Now, as these light waves bounce off of things, some of the light waves enter our eyes. And inside of our eyeballs, the whole back wall of our eye ball is made of cells that respond to the light waves. These cells make up a region of the eye called the retina. And the cells of the retina that detect light waves are called rods and cones. The rods and cones do not respond to all light waves, but only to a very narrow range of light waves that we call visible light. This range of light waves is visible because we see them, and we see them because the rods and cones can detect them.

To make a very long and complex story short, when visible light enters the retina, the retina sends nerve impulses to the brain. These nerve impulses are not pictures in any sense at all; they are patterns of electricity. So, our retinas convert light waves which have bounced off of, or were emitted from objects around us, to patterns of electricity inside our brains.

So, if the eye sends patterns of electricity into our brains, then how is it we can see? Or what is seeing? Well, frankly, if I could answer this question, I'd be famous. The fact is, no one is quite sure of how the patterns of electricity that leave the eye and enter the brain get converted into this subjective mental phenomena we call "seeing". However, some of the more clever scientists who grapple with these issues have taken an interesting tact to the problem. Instead of wondering how patterns of electricity get converted to the things we actually are seeing in our consciousness, these scientists have dealt with the issue by stating that what we call "seeing" is actually patterns of electricity coursing through our brains, and actually, only through very specific parts of our brains.

And the fact is, there is good evidence to support this viewpoint. You can imagine that if a person's eyes got damaged, then that person would become blind, and indeed this is the case. However, it turns out that people can become blind by having the parts of their brain that are involved with seeing become damaged, even in their eyes are perfectly intact. In this case, the person has brain damage, not eye damage, but they become blind nonetheless. Clearly then, this supports the notion that what we call "seeing" involves patterns of electricity moving through specific parts of the brain; if those parts of the brain get damaged, the person can no longer see - they are blind.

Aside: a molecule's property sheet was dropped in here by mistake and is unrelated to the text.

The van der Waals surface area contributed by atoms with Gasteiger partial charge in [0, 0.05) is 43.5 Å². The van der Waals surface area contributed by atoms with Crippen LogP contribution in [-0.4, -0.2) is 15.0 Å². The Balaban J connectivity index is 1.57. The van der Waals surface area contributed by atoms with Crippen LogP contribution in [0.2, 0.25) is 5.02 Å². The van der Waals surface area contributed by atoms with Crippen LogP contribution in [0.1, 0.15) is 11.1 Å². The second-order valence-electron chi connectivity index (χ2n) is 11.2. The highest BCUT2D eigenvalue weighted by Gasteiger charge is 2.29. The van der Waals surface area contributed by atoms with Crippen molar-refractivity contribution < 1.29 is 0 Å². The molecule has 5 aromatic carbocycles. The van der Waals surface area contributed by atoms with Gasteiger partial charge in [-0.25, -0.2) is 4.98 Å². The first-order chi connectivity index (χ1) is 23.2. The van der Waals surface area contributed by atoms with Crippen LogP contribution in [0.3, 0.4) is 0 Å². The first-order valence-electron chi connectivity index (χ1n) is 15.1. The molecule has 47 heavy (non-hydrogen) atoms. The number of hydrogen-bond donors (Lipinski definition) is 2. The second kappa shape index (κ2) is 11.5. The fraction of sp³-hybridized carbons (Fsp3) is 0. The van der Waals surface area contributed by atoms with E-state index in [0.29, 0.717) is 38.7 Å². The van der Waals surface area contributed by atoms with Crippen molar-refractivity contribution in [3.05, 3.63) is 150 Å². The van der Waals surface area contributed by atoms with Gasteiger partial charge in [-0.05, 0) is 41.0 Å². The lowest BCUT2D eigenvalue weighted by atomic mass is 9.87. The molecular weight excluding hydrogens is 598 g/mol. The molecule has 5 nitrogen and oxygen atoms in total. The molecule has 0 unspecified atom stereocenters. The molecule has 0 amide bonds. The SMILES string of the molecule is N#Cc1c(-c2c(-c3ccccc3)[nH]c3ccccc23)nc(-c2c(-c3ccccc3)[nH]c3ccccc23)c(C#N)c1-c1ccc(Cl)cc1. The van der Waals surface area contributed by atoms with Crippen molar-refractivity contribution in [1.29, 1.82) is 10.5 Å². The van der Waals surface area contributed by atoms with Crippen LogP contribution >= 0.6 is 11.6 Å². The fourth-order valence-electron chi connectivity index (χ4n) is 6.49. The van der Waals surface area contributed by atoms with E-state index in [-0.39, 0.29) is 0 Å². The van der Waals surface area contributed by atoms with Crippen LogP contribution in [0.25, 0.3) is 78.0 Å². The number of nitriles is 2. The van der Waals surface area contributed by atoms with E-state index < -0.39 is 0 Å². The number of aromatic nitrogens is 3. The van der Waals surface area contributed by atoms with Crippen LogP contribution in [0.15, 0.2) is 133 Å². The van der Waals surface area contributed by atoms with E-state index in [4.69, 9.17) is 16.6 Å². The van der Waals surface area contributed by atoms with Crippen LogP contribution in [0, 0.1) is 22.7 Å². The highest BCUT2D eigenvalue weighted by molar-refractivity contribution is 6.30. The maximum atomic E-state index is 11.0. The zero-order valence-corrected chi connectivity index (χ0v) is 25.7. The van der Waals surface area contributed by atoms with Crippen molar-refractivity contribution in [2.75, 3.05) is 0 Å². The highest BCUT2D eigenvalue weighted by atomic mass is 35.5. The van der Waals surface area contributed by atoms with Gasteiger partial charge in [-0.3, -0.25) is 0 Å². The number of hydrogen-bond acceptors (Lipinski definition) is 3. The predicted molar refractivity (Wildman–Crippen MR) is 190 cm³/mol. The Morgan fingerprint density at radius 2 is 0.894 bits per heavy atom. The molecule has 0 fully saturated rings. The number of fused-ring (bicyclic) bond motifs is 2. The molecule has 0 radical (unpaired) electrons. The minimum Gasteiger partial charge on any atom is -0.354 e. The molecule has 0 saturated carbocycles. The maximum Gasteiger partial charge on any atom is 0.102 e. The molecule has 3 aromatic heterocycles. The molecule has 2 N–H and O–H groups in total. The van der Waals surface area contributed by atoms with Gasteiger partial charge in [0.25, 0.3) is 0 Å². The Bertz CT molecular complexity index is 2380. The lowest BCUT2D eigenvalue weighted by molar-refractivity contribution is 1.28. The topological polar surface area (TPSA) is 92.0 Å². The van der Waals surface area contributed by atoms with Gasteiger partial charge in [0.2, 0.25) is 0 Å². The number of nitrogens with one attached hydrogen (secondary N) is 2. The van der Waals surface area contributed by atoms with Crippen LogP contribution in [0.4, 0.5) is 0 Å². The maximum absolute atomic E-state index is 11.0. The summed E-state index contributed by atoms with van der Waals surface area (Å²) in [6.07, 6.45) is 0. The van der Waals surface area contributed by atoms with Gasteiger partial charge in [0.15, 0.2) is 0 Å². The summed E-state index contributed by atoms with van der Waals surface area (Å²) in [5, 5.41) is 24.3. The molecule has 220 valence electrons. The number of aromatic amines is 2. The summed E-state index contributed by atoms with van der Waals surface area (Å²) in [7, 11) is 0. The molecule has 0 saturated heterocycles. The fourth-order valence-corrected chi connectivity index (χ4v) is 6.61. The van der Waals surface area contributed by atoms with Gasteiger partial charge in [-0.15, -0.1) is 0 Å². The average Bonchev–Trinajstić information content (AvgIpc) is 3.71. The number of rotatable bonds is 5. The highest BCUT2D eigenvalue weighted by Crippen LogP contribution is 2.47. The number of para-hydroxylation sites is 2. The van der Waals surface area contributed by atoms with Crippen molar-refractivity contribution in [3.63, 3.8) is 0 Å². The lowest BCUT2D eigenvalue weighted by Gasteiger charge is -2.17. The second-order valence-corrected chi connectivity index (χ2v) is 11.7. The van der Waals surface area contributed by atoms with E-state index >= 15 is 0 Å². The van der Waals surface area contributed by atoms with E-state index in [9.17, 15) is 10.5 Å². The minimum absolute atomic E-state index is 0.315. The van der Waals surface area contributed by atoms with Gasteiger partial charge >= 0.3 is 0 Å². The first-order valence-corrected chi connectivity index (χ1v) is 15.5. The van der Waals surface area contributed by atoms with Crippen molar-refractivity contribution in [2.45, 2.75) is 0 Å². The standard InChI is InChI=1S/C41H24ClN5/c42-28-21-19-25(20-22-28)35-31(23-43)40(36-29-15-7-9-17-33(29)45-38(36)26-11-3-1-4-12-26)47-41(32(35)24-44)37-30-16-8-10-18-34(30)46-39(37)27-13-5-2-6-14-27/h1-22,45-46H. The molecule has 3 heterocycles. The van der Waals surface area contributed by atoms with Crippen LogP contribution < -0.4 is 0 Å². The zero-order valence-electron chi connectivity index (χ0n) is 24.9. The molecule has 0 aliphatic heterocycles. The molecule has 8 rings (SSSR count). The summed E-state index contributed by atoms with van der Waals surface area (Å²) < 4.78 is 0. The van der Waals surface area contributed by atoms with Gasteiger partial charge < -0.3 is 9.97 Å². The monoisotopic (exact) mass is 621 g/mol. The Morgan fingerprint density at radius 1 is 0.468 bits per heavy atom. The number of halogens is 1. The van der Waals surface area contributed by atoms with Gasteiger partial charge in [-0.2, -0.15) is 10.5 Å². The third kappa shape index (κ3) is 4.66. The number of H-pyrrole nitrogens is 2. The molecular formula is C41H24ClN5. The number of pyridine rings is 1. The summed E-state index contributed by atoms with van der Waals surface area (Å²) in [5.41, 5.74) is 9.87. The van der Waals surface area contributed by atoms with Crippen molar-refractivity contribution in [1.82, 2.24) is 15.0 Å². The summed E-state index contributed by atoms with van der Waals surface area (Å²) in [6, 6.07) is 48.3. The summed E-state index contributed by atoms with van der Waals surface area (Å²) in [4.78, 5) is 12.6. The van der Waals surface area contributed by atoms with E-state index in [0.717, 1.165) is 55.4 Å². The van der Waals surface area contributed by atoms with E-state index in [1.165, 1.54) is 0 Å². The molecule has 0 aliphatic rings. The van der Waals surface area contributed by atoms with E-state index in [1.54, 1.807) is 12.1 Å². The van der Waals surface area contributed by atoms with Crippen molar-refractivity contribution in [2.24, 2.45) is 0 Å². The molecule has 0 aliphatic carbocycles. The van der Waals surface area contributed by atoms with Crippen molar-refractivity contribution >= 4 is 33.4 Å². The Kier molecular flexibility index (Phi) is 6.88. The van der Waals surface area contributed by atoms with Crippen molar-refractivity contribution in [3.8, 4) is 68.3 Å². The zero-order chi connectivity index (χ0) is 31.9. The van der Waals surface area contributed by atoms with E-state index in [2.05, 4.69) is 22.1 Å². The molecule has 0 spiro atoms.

Now, everyone reading this is using a computer. Many of you know that the computer screen you are looking at is composed of small dots of light called "pixels". By combining many pixels together on the surface of the TV tube of your computer monitor, it creates a picture. It turns our that our brain does a similar thing with vision. Our retina is made up of many millions of cells - the rods and cones - and each of these is like a pixel. Now, each pixels on your computer screen has its place on the surface of the computer screen. The pixels form a two-dimensional grid and the location of each pixel is defined by stating its place on this 2-D grid. Likewise, the retina is also a 2-D grid of cells and each cell has a definite place on this grid. And when a particular cell senses light, it - by quite indirect means - sends a little nerve impulse out of the eye. The impulses go to very specific regions of the brain - to a part of the brain called the visual cortex - in such a way that each region of the visual cortex corresponds to a specific location on the retina. Or stated another way, there is a region (actually several of them) in the visual cortex of our brain which is organized the same way the retina of the eye is. What this means is that when a particular region of the retina senses light, this causes patterns of electricity to enter very specific regions of the visual cortex. Therefore, when you see something in the upper left corner of your visual field, this image activates cells in a very specific region of your retina, and in turn, these retinal cells activate very specific regions of your visual cortex which correspond to the upper left part of the space at which you are looking.